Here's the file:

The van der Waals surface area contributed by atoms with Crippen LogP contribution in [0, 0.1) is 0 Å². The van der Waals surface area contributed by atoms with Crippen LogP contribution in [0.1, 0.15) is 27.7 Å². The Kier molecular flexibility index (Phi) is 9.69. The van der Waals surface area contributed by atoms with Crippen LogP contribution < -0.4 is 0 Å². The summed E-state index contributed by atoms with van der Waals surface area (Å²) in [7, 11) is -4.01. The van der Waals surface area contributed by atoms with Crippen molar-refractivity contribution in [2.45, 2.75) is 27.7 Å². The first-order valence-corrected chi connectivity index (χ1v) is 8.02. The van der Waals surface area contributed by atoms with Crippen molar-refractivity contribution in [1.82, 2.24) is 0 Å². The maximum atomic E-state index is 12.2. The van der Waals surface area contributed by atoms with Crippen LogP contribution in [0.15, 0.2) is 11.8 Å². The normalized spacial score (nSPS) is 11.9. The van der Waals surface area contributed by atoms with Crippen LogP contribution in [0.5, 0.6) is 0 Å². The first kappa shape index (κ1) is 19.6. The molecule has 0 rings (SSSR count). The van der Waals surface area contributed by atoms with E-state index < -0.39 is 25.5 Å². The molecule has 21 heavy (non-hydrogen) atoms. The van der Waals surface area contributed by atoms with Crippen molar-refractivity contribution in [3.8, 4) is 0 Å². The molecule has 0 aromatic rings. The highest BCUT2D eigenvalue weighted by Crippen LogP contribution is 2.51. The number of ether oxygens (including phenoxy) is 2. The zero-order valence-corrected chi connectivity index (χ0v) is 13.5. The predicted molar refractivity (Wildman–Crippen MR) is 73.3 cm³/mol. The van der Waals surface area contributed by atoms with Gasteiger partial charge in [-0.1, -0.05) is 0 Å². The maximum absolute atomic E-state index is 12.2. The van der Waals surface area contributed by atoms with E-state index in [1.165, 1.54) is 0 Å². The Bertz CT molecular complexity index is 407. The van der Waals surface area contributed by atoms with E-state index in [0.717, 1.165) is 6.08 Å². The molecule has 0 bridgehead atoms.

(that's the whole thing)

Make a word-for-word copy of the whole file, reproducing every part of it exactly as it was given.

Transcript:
The van der Waals surface area contributed by atoms with Crippen LogP contribution in [0, 0.1) is 0 Å². The van der Waals surface area contributed by atoms with Crippen LogP contribution in [0.1, 0.15) is 27.7 Å². The Kier molecular flexibility index (Phi) is 9.69. The van der Waals surface area contributed by atoms with Crippen LogP contribution < -0.4 is 0 Å². The summed E-state index contributed by atoms with van der Waals surface area (Å²) in [7, 11) is -4.01. The van der Waals surface area contributed by atoms with Crippen molar-refractivity contribution in [2.45, 2.75) is 27.7 Å². The first-order valence-corrected chi connectivity index (χ1v) is 8.02. The van der Waals surface area contributed by atoms with Crippen molar-refractivity contribution in [1.82, 2.24) is 0 Å². The maximum atomic E-state index is 12.2. The van der Waals surface area contributed by atoms with Crippen LogP contribution in [0.15, 0.2) is 11.8 Å². The normalized spacial score (nSPS) is 11.9. The van der Waals surface area contributed by atoms with Crippen LogP contribution in [0.5, 0.6) is 0 Å². The first kappa shape index (κ1) is 19.6. The molecule has 0 rings (SSSR count). The van der Waals surface area contributed by atoms with E-state index < -0.39 is 25.5 Å². The molecule has 21 heavy (non-hydrogen) atoms. The van der Waals surface area contributed by atoms with Crippen molar-refractivity contribution in [3.8, 4) is 0 Å². The molecule has 0 aromatic rings. The highest BCUT2D eigenvalue weighted by Crippen LogP contribution is 2.51. The number of ether oxygens (including phenoxy) is 2. The zero-order valence-corrected chi connectivity index (χ0v) is 13.5. The predicted molar refractivity (Wildman–Crippen MR) is 73.3 cm³/mol. The van der Waals surface area contributed by atoms with Gasteiger partial charge in [-0.1, -0.05) is 0 Å². The maximum absolute atomic E-state index is 12.2. The van der Waals surface area contributed by atoms with E-state index in [1.165, 1.54) is 0 Å². The Bertz CT molecular complexity index is 407. The van der Waals surface area contributed by atoms with E-state index in [0.717, 1.165) is 6.08 Å². The molecule has 0 bridgehead atoms.